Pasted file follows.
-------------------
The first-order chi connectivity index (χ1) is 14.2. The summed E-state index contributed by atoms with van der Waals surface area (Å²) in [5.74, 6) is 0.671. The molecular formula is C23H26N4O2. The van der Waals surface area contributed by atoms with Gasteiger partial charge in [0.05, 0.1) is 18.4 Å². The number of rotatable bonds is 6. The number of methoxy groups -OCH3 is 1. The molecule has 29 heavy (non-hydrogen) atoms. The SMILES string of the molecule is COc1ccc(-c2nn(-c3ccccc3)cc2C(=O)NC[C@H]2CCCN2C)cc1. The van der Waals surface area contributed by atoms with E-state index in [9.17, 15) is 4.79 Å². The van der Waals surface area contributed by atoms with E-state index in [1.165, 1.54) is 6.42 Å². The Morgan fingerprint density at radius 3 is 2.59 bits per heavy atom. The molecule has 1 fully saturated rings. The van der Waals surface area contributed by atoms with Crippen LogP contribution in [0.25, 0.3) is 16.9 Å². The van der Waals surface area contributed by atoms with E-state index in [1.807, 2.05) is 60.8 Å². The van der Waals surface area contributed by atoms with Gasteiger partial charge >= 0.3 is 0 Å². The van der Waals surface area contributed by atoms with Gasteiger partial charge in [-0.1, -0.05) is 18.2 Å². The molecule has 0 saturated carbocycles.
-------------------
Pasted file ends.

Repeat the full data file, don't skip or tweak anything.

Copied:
The first-order chi connectivity index (χ1) is 14.2. The summed E-state index contributed by atoms with van der Waals surface area (Å²) in [5.74, 6) is 0.671. The molecular formula is C23H26N4O2. The van der Waals surface area contributed by atoms with Gasteiger partial charge in [0.05, 0.1) is 18.4 Å². The number of rotatable bonds is 6. The number of methoxy groups -OCH3 is 1. The molecule has 29 heavy (non-hydrogen) atoms. The SMILES string of the molecule is COc1ccc(-c2nn(-c3ccccc3)cc2C(=O)NC[C@H]2CCCN2C)cc1. The van der Waals surface area contributed by atoms with E-state index in [9.17, 15) is 4.79 Å². The van der Waals surface area contributed by atoms with E-state index in [1.165, 1.54) is 6.42 Å². The Morgan fingerprint density at radius 3 is 2.59 bits per heavy atom. The molecule has 1 fully saturated rings. The van der Waals surface area contributed by atoms with Crippen LogP contribution in [0.25, 0.3) is 16.9 Å². The van der Waals surface area contributed by atoms with E-state index in [1.807, 2.05) is 60.8 Å². The van der Waals surface area contributed by atoms with Gasteiger partial charge >= 0.3 is 0 Å². The van der Waals surface area contributed by atoms with Gasteiger partial charge in [-0.1, -0.05) is 18.2 Å². The molecule has 0 saturated carbocycles.